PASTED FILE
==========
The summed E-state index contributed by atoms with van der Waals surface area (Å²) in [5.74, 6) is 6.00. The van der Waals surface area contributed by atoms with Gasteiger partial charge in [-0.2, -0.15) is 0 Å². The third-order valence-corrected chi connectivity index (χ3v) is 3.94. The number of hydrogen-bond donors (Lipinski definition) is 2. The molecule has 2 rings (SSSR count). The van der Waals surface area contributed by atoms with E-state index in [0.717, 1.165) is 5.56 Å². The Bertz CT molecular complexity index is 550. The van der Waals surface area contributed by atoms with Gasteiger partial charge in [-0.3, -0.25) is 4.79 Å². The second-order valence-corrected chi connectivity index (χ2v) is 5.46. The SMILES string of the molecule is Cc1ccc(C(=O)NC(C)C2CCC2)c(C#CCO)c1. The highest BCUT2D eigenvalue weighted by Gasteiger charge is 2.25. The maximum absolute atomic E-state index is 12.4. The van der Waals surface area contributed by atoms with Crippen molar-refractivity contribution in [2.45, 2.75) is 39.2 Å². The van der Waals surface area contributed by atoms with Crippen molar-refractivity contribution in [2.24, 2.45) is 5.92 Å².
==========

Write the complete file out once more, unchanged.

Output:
The summed E-state index contributed by atoms with van der Waals surface area (Å²) in [5.74, 6) is 6.00. The van der Waals surface area contributed by atoms with Gasteiger partial charge in [-0.2, -0.15) is 0 Å². The third-order valence-corrected chi connectivity index (χ3v) is 3.94. The number of hydrogen-bond donors (Lipinski definition) is 2. The molecule has 2 rings (SSSR count). The van der Waals surface area contributed by atoms with E-state index in [0.717, 1.165) is 5.56 Å². The Bertz CT molecular complexity index is 550. The van der Waals surface area contributed by atoms with Gasteiger partial charge in [-0.3, -0.25) is 4.79 Å². The second-order valence-corrected chi connectivity index (χ2v) is 5.46. The SMILES string of the molecule is Cc1ccc(C(=O)NC(C)C2CCC2)c(C#CCO)c1. The highest BCUT2D eigenvalue weighted by Gasteiger charge is 2.25. The maximum absolute atomic E-state index is 12.4. The van der Waals surface area contributed by atoms with Crippen molar-refractivity contribution in [2.45, 2.75) is 39.2 Å². The van der Waals surface area contributed by atoms with Crippen molar-refractivity contribution in [2.24, 2.45) is 5.92 Å².